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I want to construct a holomorphic function in unit disk which is not identical zero and has infinitely many zeros in unit disk.

The hint said to find a holomorphic function $f:\bf{D}\rightarrow \bf{D}$ with simple zero at some point $a\in\bf{D}$, and non-zero otherwise. Then take products of such functions and make them converge.

It reminds me of the Möbius transformation $$f(z)=\frac{z-w}{1-\bar{w}z}$$ which maps $\bf{D}$ to $\bf{D}$ bijectively, with the zero $w$. Hence I suppose that $$f_n(z)=\frac{z-z_n}{1-z_nz} $$ where $$z_n=-1+\frac{1}{n^2}$$ for $n\in \mathbb{Z}$. Take the infinite product $$\prod_{n=1}^{\infty}f_n(z)=\prod_{n=1}^{\infty}\frac{z-z_n}{1-z_nz}=\prod_{n=1}^{\infty}\left(1+(1+z_n)\frac{z-1}{1-z_nz}\right)=\prod_{n=1}^{\infty}\left(1+\frac{1}{n^2}\frac{z-1}{1-\left(-1+\frac{1}{n^2}\right)z}\right)$$ Now I want to show this infinite product (absolutely) converges, and it suffices to show that $$\sum_{n=1}^{\infty}\frac{1}{n^2}\frac{z-1}{1-\left(-1+\frac{1}{n^2}\right)z}=\sum_{n=1}^{\infty}\frac{z-1}{(z+1)n^2-z}$$ (absolutely) converges. But I cannot prove this. Please tell me how to show it converges or not.

And even it may not converge... If my attempt is wrong, then what is the right way? Thank you!

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    $\begingroup$ How about $\sin\frac1{z-1}$? $\endgroup$ – Lord Shark the Unknown Sep 21 '17 at 1:31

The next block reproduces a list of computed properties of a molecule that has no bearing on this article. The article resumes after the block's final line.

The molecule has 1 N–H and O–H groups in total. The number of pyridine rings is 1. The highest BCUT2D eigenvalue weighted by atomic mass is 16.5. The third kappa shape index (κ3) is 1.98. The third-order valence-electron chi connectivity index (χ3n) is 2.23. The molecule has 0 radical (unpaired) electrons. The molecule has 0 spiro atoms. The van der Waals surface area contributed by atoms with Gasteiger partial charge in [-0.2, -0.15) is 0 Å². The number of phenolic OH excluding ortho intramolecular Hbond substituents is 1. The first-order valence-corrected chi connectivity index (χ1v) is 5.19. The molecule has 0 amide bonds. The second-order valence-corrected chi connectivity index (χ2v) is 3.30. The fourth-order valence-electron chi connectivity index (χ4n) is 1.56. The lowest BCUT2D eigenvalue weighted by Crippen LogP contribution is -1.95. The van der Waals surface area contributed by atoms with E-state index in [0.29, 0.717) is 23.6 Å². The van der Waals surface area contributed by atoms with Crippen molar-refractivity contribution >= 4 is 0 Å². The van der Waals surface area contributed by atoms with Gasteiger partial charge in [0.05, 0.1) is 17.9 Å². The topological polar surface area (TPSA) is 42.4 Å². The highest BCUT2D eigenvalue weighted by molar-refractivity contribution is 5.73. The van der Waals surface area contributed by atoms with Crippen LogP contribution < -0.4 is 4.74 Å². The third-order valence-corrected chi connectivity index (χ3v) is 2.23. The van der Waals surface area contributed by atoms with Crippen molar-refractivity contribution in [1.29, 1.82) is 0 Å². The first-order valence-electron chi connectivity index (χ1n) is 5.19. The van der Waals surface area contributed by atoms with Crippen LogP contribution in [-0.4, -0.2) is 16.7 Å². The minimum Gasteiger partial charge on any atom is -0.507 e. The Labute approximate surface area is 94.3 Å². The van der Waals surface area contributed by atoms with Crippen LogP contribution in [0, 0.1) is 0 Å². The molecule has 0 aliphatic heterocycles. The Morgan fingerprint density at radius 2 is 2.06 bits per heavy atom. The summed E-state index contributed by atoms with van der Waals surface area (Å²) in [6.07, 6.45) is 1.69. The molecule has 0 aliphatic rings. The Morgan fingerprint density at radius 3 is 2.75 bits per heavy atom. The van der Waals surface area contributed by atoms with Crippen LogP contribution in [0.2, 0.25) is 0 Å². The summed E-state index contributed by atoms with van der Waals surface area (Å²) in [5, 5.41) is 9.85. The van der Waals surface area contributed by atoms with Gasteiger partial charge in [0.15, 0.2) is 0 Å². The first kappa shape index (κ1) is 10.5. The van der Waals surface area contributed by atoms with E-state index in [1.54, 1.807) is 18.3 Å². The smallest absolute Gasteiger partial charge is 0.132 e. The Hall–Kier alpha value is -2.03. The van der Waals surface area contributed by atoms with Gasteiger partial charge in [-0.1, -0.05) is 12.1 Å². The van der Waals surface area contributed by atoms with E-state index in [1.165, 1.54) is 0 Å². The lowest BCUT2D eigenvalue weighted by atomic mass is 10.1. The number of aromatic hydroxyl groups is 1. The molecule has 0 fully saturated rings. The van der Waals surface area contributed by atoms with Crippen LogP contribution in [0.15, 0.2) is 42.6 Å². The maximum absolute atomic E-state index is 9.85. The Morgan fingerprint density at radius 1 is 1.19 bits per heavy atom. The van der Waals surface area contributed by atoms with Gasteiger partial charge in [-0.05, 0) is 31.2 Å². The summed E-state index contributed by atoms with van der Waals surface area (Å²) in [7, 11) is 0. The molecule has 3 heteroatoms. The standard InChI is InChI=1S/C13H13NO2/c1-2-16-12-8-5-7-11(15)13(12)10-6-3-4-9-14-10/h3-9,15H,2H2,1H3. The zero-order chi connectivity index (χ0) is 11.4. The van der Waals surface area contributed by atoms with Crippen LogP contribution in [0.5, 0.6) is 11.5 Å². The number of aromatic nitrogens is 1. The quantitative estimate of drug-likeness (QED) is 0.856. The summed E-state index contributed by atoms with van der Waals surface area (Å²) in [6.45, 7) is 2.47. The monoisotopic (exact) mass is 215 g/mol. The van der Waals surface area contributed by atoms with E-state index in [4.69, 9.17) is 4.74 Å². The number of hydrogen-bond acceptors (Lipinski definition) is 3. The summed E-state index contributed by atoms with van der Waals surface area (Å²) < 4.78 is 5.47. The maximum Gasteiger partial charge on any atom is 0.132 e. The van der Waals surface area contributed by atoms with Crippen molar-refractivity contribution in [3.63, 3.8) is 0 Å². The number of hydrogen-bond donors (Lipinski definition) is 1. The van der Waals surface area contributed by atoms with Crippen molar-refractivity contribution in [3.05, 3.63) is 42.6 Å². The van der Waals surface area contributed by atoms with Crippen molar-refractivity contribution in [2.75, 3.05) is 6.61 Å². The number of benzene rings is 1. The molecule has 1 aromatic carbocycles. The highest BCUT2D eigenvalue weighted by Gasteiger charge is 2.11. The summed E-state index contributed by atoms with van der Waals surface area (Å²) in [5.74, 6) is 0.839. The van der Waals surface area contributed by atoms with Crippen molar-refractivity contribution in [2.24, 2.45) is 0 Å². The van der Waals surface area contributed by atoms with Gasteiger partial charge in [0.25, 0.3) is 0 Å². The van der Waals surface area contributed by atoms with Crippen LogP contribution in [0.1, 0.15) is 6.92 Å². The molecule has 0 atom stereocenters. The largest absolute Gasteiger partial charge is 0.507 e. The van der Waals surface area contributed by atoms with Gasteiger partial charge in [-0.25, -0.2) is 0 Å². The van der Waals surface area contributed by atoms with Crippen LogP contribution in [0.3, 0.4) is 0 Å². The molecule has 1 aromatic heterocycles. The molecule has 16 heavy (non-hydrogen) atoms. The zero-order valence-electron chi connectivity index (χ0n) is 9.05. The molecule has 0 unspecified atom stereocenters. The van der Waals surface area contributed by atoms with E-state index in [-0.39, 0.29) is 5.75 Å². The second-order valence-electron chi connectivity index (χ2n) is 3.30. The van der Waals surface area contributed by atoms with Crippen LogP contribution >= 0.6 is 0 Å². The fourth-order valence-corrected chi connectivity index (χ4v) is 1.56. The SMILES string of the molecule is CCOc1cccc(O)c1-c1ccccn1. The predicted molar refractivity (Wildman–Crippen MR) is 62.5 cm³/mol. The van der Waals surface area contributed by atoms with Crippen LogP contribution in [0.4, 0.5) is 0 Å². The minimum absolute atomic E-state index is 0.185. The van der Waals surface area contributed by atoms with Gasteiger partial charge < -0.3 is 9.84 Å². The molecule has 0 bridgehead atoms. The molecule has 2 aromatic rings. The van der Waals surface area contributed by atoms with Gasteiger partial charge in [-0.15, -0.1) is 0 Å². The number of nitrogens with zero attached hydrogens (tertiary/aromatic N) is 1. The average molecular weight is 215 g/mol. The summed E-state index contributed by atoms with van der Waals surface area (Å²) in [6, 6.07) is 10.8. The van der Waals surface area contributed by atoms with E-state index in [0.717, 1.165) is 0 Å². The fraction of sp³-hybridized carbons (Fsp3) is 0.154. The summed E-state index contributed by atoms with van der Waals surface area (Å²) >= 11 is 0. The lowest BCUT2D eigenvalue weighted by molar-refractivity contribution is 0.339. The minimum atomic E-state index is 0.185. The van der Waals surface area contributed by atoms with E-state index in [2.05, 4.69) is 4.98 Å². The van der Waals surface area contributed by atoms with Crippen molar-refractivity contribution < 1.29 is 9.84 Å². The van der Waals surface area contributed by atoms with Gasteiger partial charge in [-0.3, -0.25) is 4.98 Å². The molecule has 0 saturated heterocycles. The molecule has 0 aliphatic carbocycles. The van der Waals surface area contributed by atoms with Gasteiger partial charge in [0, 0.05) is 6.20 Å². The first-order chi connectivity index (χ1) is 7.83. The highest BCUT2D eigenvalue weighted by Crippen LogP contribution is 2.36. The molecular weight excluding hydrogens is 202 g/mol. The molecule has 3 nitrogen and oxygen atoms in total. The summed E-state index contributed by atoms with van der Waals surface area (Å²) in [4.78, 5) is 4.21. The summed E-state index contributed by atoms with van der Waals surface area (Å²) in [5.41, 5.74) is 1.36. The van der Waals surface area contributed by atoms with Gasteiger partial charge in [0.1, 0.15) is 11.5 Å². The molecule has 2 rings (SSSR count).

• $\begingroup$ @LordSharktheUnknown I know this but I want to follow this hint... $\endgroup$ – Aolong Li Sep 21 '17 at 1:32
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Clearly your product cannot converge since $\lim_{n \to \infty} \frac{z-z_n}{1-\overline{z_n} z} \ne 1$, If you want to repair it see Blaschke product

Now a simple solution is to construct an entire function and take $F(\frac{1}{1-z})$ :

  • For a sequence $(a_n), |a_n| < |a_{n+1}|, \sum_n \frac{1}{|a_n|} < \infty$ let $$F(z) = \prod_{n=1}^\infty (1-\frac{z}{a_n})$$ It converges to an entire function because for $|z| < \frac12 |a_N|$ $$\log \frac{F(z)}{\prod_{n=1}^{N-1} (1-\frac{z}{a_n})} =\sum_{n=N}^\infty \log (1-\frac{z}{a_n}) = \sum_{n=N}^\infty \mathcal{O}(\frac{z}{a_n})$$ is a locally uniformly convergent series of analytic functions, so it is analytic.

  • Thus $f(z) = F(\frac{1}{1-z})$ is analytic on $|z-1| > 0$ and it has some zeros at $\frac{1}{1-z} = a_n, z = 1-\frac{1}{a_n}$

  • If $\sum_n \frac{1}{|a_n|} = \infty$ then the same idea works with some regularization terms, see Weierstrass product

A good question would be to ask when $f$ is bounded on $|z| < 1$ so we can make it $\mathbb{D} \to \mathbb{D}$, ie. when $F$ is bounded on $\Re(z) < -1/2$. I'd say for this we need to look at $F(z) = \prod_{n=1}^\infty (1-\frac{z}{a_n})e^{z/a_n}$ with $\sum_n \frac{1}{|a_n|} = \infty$

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  • $\begingroup$ I think the function you construct is not from unit disk to unit disk. $\endgroup$ – Aolong Li Sep 21 '17 at 2:37
  • $\begingroup$ Thank you very much! This is really a great answer. $\endgroup$ – Aolong Li Sep 21 '17 at 4:48
  • $\begingroup$ But when we take $z_n$ as real numbers, the series converges to $1$. $\endgroup$ – Aolong Li Sep 21 '17 at 4:49

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